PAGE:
The February 8, 2018, issue of the Journal of Upper Cervical Chiropractic Research published a case study showing chiropractic helping a patient who was suffering with vasovagal syncope, resulting in fainting and blackouts. The authors of this study cite the World Journal of Cardiology to define syncope as “…syncope is defined as a transient and self-terminating loss of consciousness (LOC) with rapid onset, short duration combined with spontaneous, prompt and complete recovery.”
The Mayo Clinic website describes this condition by saying, “Vasovagal syncope occurs when you faint because your body overreacts to certain triggers, such as the sight of blood or extreme emotional distress.” They further explain, “The vasovagal syncope trigger causes your heart rate and blood pressure to drop suddenly. That leads to reduced blood flow to your brain, causing you to briefly lose consciousness.”
In this case, a 57-year-old woman sought chiropractic care due to her chief complaint of fainting. She also reported that she was suffering with neck pain on the right side with a loss of normal right neck rotation. She had been diagnosed by her MD with vasovagal syncope (VVS).
The woman reported that her fainting first started in 1996. She reported that turning her head to the left would bring on the fainting episode. It was two years later that she was diagnosed by her cardiologist with vasovagal syncope. An EKG, cardiac Echo, and carotid artery doppler were performed but revealed no abnormal finding and were considered negative studies.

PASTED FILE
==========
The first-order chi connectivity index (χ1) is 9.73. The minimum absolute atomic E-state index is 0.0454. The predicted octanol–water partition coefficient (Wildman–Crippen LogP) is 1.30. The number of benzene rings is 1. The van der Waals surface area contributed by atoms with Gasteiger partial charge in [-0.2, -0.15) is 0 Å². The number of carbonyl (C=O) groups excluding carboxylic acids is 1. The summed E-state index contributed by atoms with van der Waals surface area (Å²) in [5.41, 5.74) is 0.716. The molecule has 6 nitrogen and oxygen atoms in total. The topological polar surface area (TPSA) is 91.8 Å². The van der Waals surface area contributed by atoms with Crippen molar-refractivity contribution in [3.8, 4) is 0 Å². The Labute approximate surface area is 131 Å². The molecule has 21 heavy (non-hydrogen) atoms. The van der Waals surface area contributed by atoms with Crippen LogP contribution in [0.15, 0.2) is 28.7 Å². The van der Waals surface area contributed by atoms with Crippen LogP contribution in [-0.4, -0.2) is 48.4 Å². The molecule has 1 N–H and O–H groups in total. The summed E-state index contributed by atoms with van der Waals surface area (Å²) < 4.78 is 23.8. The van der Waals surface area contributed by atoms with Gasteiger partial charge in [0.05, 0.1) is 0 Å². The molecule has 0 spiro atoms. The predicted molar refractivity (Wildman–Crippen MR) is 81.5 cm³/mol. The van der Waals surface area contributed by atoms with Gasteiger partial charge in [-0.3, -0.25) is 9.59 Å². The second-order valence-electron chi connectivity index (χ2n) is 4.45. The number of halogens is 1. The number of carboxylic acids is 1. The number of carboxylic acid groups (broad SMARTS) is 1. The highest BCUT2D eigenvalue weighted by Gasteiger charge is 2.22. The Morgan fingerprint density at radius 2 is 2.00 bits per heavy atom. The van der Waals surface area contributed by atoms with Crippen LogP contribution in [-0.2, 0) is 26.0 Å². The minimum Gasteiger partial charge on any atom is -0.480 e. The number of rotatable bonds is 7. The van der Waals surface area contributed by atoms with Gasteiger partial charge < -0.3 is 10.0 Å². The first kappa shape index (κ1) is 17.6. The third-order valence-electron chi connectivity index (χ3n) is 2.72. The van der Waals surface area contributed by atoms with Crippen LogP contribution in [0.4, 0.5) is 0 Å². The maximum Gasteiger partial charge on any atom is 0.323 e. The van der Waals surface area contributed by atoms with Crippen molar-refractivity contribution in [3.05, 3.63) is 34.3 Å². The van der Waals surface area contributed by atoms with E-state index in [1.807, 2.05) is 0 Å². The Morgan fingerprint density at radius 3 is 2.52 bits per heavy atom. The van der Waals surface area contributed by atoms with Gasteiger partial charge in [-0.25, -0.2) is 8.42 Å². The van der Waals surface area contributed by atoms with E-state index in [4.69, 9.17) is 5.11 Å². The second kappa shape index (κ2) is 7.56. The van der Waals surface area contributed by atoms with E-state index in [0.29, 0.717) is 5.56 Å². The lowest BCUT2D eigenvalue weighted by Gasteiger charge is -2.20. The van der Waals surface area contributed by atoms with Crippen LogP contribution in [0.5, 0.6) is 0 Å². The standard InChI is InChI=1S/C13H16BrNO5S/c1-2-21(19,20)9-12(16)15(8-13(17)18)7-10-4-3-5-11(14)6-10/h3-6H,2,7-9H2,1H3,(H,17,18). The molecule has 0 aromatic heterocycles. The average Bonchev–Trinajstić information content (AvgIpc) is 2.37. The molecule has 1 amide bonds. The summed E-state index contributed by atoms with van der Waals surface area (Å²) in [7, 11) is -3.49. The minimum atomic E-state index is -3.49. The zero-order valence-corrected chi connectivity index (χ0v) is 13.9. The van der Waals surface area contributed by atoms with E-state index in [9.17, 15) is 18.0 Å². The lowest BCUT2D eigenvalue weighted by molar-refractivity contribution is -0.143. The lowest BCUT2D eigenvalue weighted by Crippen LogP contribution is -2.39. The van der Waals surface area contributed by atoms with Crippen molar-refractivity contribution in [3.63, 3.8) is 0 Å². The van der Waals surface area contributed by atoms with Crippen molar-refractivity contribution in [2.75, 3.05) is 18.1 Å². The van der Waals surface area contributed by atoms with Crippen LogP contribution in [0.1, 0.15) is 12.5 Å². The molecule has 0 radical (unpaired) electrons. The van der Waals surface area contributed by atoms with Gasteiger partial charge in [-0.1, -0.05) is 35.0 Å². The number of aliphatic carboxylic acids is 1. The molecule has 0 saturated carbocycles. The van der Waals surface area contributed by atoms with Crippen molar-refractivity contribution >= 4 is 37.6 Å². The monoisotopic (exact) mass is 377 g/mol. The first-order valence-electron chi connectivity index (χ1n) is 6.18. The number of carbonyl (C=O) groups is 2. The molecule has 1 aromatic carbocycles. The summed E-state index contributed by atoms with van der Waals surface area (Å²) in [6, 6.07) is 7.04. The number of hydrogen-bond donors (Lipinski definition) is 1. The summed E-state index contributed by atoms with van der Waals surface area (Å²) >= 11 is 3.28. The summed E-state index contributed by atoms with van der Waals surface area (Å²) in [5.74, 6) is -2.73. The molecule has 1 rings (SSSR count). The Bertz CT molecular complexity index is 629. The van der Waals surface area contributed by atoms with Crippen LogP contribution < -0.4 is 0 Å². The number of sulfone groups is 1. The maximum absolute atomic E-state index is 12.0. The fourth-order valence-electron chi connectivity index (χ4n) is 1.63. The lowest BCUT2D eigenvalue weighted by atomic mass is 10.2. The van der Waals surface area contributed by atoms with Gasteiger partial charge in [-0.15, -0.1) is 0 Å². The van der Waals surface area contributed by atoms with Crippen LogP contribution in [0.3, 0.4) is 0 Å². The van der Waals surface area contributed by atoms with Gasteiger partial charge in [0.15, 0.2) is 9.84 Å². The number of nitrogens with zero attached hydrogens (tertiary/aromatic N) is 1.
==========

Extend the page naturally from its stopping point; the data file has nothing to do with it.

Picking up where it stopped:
The medical recommendations included medication for low blood pressure and the possibility of surgery for implantation of an electrical pacemaker. The woman declined these options and decided to take a holistic approach for her health issues.
Chiropractic examination procedures, including x-rays, were performed after which specific chiropractic adjustments were started to address her vertebral subluxations. Analysis of the results of the adjustments were performed to determine the changes made from the procedures.
The results of the chiropractic care were immediate and profound in this case. After the first chiropractic adjustment, the woman reported that she did not suffer a single syncope episode or fainting attack. After her fourth visit, she also reported that her neck pain was completely gone. After the initial portion of care, the study noted that the woman remained on chiropractic care on a maintenance basis and that she was “…appreciative for the ability in gaining the quality and function back in her life, via chiropractic.”
In their conclusion the authors wrote, “The chiropractic treatment and complete resolution of a 57-year-old female patient suffering from Vasovagal syncope (VVS) is presented in this case study.” They further noted, “This case supports the evidence of chiropractic care in relieving neurological disorders based on anatomical association and interference.”